Whether I’ve been holed up in my closet or across the pond, I’ve learned that we can never run away from ourselves (our problems, our pain). As the saying by Jon Kabat-Zinn goes,

Wherever you go, there you are.3

What isn’t always so obvious is that when we fantasize about escape, rescue, and running, we forget that it is, after all, fantasy. We cannot escape our own minds. So far, no matter how hard I’ve wished and prayed, no person has rescued me from my troubles. I’ve looked to my father. I’ve looked to my husband. I’ve looked to leaders. I’ve looked to friends. I’ve looked to books.

No one has the power to save us, except Jesus and then ourselves. He is the Savior of our souls, and we are the guardians of our own change.

You are the guardian of your own change. And nothing will (or can) change in you unless you make a decision to change. Unless you allow God to reveal and heal. Unless you take action to sort through and go through.

Change is messy and undoubtedly so much work, which we already know. This is why we don’t want to get into it. But, Dear Reader, chances are, how you are living is already messy. The lie you are tempted to believe is that not everyone has it as bad as you. Not everyone has as much (or as difficult) work to do to heal. Don’t be deceived. We can never fully know what someone has been through, is going through, or is working through — even when we’ve been given a glimpse into their lives. As much as people spill their stories all over the Internet, it’s never the full story. We just can’t know. There’s always a decade-long memoir of heartbreak and the hard work of going through behind the scenes.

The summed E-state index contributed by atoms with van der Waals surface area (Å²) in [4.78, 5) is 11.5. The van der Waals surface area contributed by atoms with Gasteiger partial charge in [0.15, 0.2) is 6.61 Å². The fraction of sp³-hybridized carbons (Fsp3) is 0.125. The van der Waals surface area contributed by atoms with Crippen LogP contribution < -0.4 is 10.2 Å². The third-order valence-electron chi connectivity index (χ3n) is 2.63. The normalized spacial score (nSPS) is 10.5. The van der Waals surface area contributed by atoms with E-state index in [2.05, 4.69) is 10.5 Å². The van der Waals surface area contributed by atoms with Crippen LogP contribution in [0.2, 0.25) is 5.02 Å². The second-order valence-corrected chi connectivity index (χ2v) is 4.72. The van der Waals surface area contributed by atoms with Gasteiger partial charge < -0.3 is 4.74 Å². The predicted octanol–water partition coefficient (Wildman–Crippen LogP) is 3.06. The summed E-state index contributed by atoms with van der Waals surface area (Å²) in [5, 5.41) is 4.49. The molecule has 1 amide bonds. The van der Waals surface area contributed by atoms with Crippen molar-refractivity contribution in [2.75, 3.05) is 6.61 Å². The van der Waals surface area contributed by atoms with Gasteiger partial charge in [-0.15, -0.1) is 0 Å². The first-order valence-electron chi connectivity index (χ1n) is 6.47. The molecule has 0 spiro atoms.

This means:

  • We cannot know what truly needs changing if we do not pay detailed attention to what is happening within us.
  • Things often look worse before they get better.
  • People may mistake your inner work for no work at all.
  • The inner work of heart transformation and the renewing of the mind yield outer fruit.

Inner work can sound daunting. Especially for those of us who are too much in our heads already. I understand that for a good many of you, the whole idea is to get out of your head. You overthink and underact. Me too. But what I’ve learned over time, and confirmed in Parker Palmer’s book Let Your Life Speak, is this: the way out of your head (your mind, will, emotions) is to get into it.

All of the inner work I was doing to sort through the clutter was not futile; it was purposeful. And the length of time that it was taking was no one’s business but the Holy Spirit’s and mine. As humans we build and review our lives around time — seconds, minutes, hours, days, months, years, but time is irrelevant to God — He does not live within its confines. He is not impatient with you or me. He is measured and thorough. I realized that the process of getting into my inner life was just that, a process. And processes take time.

The Way Through

When my family and I moved away from my childhood home, the one I had been so fruitlessly holding on to, relief wasn’t instant. It took time to ease into this change and sort through what had happened. A few months after moving, I crashed. As in couldn’t get out of bed except to feed my family, crashed. The adrenaline waned, and I was exhausted mentally, emotionally, and physically. It was summertime, warm and colorful, but for me everything felt cold and dark. My spirit was eager to sort through clutter, but my flesh was weak. I felt like I was stuck, immobile in the muck of depression. I had no solution. I couldn’t see my way through. One morning in a phone conversation, my mom read me a passage from Psalms: